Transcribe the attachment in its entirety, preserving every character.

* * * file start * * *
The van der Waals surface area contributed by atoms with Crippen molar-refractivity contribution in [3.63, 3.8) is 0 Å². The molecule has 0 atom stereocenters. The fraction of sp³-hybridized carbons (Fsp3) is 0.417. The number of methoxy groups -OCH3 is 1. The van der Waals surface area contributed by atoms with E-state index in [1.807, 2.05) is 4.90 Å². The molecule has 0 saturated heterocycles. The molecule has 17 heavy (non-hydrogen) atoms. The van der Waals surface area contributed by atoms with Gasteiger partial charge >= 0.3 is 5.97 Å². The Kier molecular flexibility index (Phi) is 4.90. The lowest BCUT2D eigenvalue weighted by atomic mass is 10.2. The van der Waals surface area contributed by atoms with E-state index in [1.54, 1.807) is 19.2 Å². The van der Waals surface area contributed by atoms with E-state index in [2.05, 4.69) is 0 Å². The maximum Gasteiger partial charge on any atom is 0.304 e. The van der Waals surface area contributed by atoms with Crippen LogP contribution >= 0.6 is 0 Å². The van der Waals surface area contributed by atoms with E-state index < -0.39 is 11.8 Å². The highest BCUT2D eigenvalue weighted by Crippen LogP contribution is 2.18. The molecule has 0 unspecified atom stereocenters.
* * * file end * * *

The van der Waals surface area contributed by atoms with Crippen molar-refractivity contribution in [3.63, 3.8) is 0 Å². The molecule has 0 atom stereocenters. The fraction of sp³-hybridized carbons (Fsp3) is 0.417. The number of methoxy groups -OCH3 is 1. The van der Waals surface area contributed by atoms with E-state index in [1.807, 2.05) is 4.90 Å². The molecule has 0 saturated heterocycles. The molecule has 17 heavy (non-hydrogen) atoms. The van der Waals surface area contributed by atoms with Gasteiger partial charge >= 0.3 is 5.97 Å². The Kier molecular flexibility index (Phi) is 4.90. The lowest BCUT2D eigenvalue weighted by atomic mass is 10.2. The van der Waals surface area contributed by atoms with E-state index in [1.54, 1.807) is 19.2 Å². The van der Waals surface area contributed by atoms with E-state index in [2.05, 4.69) is 0 Å². The maximum Gasteiger partial charge on any atom is 0.304 e. The van der Waals surface area contributed by atoms with Crippen LogP contribution >= 0.6 is 0 Å². The van der Waals surface area contributed by atoms with E-state index < -0.39 is 11.8 Å². The highest BCUT2D eigenvalue weighted by Crippen LogP contribution is 2.18. The molecule has 0 unspecified atom stereocenters.